July 4, 2020
Governor’s budget with an activist agenda, something for everybody
SACRAMENTO – (INT) – Governor Newsom says his proposed budget for the coming year makes responsible investments in the state’s economic future while tackling head-on persistent challenges facing the state.

While California’s economic growth has fueled the nation’s economy, Newsom says “there are deep, structural challenges that threaten our state’s future and demand our urgent attention. These problems – our widespread affordability crisis, expanding homelessness crisis and catastrophic wildfires – have been decades in the making and won’t be fixed overnight.”

Budget Highlights:

RESERVES: The Rainy Day Fund assumes an additional transfer of nearly $2 billion in 2020-21 and an additional $1.4 billion over the remainder of the three-year forecast period. The Rainy Day Fund balance is projected to be $18 billion in 2020-21.

AFFORDABILITY CRISIS: California may become the first state to create its own generic drug label and making the state’s generic prescription drugs available for sale to all Californians. Expands full-scope Medi-Cal coverage to low-income undocumented Californians aged 65 and above. Budget authorizes $500 million annually for the state's housing tax credit program and continues to support housing development on excess state lands. In addition, the Administration is streamlining state processes to accelerate housing production.

HOMELESSNESS: The Budget proposes more than $1 billion to shift the state's involvement to house unsheltered individuals living in California, by launching the California Access to Housing and Services Fund with a $750 million initial investment. This Fund will create a structure for developing affordable housing units, supplementing and augmenting rental subsidies, and stabilizing board and care homes.

EMERGENCY RESPONSE: Added funding for new firefighters during peak fire season, increasing the number of year-round engines, and providing further relief coverage to support state firefighter health and wellness.

PROMOTE OPPORTUNITY: Expand access to child care, preschool and full-day kindergarten with funding for 10,000 additional full-day or full-year preschool slots, moving the state closer to its goal of universal preschool for all income-eligible four-year-olds.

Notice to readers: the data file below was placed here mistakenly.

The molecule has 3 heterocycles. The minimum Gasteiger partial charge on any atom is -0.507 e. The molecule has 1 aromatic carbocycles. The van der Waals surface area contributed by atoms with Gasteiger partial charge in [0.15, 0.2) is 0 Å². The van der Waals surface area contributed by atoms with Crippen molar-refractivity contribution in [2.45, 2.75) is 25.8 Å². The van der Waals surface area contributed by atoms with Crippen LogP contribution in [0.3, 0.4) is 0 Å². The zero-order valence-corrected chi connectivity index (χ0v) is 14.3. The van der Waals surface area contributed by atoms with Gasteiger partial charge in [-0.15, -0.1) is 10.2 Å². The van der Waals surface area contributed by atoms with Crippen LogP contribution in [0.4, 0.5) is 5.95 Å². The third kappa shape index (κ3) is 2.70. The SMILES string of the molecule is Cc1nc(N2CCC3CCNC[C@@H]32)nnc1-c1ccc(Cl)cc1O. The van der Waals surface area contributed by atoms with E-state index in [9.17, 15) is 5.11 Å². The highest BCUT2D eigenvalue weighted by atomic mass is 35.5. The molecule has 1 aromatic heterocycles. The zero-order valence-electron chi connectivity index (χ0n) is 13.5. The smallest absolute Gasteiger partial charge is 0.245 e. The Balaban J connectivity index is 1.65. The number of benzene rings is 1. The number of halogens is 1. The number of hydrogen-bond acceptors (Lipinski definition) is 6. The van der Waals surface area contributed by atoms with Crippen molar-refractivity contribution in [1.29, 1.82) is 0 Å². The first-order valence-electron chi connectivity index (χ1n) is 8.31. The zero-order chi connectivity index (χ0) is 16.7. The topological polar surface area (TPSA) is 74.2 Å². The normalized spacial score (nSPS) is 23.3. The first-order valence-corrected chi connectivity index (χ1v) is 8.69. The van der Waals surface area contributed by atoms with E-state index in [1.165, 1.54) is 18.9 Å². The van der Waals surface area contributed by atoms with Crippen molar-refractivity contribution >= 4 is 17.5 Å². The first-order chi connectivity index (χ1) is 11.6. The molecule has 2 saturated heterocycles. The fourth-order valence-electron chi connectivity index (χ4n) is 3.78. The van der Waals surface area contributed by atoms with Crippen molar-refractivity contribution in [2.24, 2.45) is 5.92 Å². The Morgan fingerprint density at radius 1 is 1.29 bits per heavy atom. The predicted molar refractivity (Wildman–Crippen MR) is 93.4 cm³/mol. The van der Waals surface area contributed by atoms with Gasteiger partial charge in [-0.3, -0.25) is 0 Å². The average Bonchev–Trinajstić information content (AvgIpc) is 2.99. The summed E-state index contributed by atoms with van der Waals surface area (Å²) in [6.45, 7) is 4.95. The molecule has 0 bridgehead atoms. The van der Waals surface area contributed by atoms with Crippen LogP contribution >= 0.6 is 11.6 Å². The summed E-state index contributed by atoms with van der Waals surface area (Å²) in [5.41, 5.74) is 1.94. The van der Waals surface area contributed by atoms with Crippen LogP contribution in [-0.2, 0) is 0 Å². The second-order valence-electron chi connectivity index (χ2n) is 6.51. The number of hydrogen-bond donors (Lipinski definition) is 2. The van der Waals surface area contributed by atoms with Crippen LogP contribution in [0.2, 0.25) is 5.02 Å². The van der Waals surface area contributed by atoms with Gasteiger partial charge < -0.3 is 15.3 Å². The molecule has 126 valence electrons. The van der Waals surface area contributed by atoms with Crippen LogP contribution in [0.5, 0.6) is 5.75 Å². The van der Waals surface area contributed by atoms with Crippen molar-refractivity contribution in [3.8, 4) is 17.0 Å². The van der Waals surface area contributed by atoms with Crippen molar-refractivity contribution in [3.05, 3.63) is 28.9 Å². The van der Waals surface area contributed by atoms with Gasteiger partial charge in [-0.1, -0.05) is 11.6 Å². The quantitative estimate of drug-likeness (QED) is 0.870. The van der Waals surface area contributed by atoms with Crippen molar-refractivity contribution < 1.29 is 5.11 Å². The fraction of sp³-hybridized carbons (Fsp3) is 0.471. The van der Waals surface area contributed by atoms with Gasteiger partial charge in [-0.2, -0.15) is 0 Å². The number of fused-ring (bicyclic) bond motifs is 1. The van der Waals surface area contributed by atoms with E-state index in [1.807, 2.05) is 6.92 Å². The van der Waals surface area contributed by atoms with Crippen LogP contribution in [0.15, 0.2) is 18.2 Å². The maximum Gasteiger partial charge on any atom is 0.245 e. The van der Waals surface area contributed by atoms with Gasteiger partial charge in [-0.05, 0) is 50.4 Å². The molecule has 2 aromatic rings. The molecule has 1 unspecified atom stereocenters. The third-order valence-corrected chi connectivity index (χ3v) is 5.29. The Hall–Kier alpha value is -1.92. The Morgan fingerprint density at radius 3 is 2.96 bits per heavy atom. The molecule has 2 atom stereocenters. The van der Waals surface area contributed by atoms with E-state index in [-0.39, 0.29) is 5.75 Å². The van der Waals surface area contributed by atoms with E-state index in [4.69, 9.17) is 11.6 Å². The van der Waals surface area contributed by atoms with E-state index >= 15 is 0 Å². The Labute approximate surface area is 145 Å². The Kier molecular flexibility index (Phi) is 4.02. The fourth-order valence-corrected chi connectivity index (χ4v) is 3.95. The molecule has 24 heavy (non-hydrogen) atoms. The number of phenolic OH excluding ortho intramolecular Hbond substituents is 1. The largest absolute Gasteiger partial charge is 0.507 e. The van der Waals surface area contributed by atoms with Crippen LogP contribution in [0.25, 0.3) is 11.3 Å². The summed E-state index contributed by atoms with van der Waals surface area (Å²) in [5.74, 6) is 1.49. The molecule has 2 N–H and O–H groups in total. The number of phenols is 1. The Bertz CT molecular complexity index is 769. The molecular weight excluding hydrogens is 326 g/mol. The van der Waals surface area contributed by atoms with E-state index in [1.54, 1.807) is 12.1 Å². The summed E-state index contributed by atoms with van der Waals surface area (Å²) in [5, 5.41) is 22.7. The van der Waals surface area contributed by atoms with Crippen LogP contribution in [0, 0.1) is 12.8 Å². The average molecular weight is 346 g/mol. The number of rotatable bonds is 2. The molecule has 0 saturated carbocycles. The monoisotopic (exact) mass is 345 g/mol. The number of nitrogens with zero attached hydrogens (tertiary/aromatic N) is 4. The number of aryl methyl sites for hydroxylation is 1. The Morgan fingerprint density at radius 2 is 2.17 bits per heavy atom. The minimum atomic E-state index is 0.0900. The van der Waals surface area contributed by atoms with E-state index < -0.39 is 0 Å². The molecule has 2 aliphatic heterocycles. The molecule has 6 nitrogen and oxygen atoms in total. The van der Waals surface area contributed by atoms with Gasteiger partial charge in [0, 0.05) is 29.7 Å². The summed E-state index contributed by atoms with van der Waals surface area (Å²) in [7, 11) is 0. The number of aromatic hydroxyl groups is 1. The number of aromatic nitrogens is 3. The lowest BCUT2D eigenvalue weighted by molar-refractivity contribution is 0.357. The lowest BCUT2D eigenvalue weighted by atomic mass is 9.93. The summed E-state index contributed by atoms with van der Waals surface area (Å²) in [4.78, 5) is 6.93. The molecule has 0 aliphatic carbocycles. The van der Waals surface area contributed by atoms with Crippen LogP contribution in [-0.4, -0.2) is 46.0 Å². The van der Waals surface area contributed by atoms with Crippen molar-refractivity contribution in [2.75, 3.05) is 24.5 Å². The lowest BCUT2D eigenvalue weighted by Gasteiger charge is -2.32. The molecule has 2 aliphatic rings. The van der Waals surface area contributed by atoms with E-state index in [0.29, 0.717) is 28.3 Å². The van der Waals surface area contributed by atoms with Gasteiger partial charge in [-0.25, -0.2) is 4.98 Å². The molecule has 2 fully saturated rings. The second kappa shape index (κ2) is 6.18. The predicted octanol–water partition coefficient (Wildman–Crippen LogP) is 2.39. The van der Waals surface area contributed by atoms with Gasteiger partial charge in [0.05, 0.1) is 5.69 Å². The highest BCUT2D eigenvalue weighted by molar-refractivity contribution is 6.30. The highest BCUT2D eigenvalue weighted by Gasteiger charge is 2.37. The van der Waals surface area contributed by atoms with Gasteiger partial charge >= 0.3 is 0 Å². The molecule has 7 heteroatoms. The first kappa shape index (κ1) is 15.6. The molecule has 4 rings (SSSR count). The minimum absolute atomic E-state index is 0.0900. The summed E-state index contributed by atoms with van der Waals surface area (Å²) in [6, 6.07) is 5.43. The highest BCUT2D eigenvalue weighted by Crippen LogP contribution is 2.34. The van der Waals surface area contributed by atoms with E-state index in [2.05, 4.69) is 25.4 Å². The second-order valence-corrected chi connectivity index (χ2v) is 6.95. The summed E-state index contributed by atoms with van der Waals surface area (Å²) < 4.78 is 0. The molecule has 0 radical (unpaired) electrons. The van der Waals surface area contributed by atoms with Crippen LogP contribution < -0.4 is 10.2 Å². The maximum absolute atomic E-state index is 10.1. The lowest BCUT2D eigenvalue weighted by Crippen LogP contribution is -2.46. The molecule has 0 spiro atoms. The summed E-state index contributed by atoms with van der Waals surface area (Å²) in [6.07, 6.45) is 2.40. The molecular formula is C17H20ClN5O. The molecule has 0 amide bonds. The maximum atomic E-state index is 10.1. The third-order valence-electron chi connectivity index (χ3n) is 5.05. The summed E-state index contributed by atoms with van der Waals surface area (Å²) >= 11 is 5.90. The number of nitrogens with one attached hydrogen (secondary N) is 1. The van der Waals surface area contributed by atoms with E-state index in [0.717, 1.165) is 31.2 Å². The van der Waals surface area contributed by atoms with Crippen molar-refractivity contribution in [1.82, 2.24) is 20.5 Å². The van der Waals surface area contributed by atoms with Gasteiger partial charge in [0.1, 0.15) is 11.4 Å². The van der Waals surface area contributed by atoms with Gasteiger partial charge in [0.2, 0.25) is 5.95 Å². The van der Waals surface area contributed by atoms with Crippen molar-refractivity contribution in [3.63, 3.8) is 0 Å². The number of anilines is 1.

K-12 EDUCATION PER PUPIL: The Budget proposes an investment of approximately $900 million in teacher training, including professional development, educator service awards, and teacher residency programs. Includes $300 million one-time for grants and technical assistance to prepare and implement improvement plans at the state’s lowest-performing schools.

ACCESS TO HIGHER EDUCATION: The Budget proposes major investments in Inland California communities that face higher unemployment and create fewer jobs in high-wage sectors. The Budget allocates additional ongoing funding to expand enrollment and increase operational support for the UC Riverside School of Medicine.

CLIMATE BUDGET: Includes $12 billion over the next five years. Three key areas of the climate budget are a proposed climate resilience bond, cap-and-trade expenditures to continue the transition to a carbon-neutral economy, and a new Climate Catalyst Fund to promote the deployment of new technologies.

CRIMINAL JUSTICE: Continue expansion of opportunities for rehabilitation and treatment – starting with the youngest offenders in state prison. The Budget proposes to cluster the 5,800 young offenders (under age 26) into campus-style environments within existing facilities.

JOBS, THE ECONOMY: Funding to establish a new Department of Better Jobs and Higher Wages to consolidate the workforce functions currently dispersed across the Labor and Workforce Development Agency. It also funds the next $1 dollar increase in the state’s minimum wage, bringing it to $13 per hour for most employees as of January 1, 2020. The Budget also proposes to reduce the minimum franchise tax for new small businesses.
Story Date: January 16, 2020
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